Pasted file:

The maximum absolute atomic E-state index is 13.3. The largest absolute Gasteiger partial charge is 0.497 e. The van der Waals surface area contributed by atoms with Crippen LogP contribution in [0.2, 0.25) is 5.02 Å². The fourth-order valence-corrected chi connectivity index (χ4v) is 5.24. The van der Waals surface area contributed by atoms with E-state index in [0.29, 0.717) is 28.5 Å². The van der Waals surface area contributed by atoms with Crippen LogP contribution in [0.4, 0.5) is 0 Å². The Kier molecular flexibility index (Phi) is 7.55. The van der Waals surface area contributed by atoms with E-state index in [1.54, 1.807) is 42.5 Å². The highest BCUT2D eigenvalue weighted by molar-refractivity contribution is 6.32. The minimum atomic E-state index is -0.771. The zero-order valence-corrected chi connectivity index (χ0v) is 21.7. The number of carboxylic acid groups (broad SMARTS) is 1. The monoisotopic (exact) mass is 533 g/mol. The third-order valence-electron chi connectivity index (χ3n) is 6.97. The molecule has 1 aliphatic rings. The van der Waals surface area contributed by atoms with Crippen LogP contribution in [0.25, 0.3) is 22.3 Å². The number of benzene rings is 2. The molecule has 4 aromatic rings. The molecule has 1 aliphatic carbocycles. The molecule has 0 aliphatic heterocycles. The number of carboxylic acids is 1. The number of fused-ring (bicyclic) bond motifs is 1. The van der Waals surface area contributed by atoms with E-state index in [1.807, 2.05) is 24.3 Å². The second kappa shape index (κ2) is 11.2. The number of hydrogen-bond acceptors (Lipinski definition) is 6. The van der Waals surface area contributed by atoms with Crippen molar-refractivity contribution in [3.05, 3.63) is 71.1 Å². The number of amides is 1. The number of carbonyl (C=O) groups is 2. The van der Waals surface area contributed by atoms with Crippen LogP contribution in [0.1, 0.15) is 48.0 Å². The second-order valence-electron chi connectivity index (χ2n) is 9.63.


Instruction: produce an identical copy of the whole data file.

The maximum absolute atomic E-state index is 13.3. The largest absolute Gasteiger partial charge is 0.497 e. The van der Waals surface area contributed by atoms with Crippen LogP contribution in [0.2, 0.25) is 5.02 Å². The fourth-order valence-corrected chi connectivity index (χ4v) is 5.24. The van der Waals surface area contributed by atoms with E-state index in [0.29, 0.717) is 28.5 Å². The van der Waals surface area contributed by atoms with Crippen LogP contribution in [0.4, 0.5) is 0 Å². The Kier molecular flexibility index (Phi) is 7.55. The van der Waals surface area contributed by atoms with E-state index in [1.54, 1.807) is 42.5 Å². The highest BCUT2D eigenvalue weighted by molar-refractivity contribution is 6.32. The minimum atomic E-state index is -0.771. The zero-order valence-corrected chi connectivity index (χ0v) is 21.7. The number of carboxylic acid groups (broad SMARTS) is 1. The monoisotopic (exact) mass is 533 g/mol. The third-order valence-electron chi connectivity index (χ3n) is 6.97. The molecule has 1 aliphatic rings. The van der Waals surface area contributed by atoms with Crippen LogP contribution in [0.25, 0.3) is 22.3 Å². The number of benzene rings is 2. The molecule has 4 aromatic rings. The molecule has 1 aliphatic carbocycles. The molecule has 0 aliphatic heterocycles. The number of carboxylic acids is 1. The number of fused-ring (bicyclic) bond motifs is 1. The van der Waals surface area contributed by atoms with E-state index in [1.807, 2.05) is 24.3 Å². The second kappa shape index (κ2) is 11.2. The number of hydrogen-bond acceptors (Lipinski definition) is 6. The van der Waals surface area contributed by atoms with Crippen molar-refractivity contribution in [3.05, 3.63) is 71.1 Å². The number of amides is 1. The number of carbonyl (C=O) groups is 2. The van der Waals surface area contributed by atoms with Crippen LogP contribution in [0.1, 0.15) is 48.0 Å². The second-order valence-electron chi connectivity index (χ2n) is 9.63.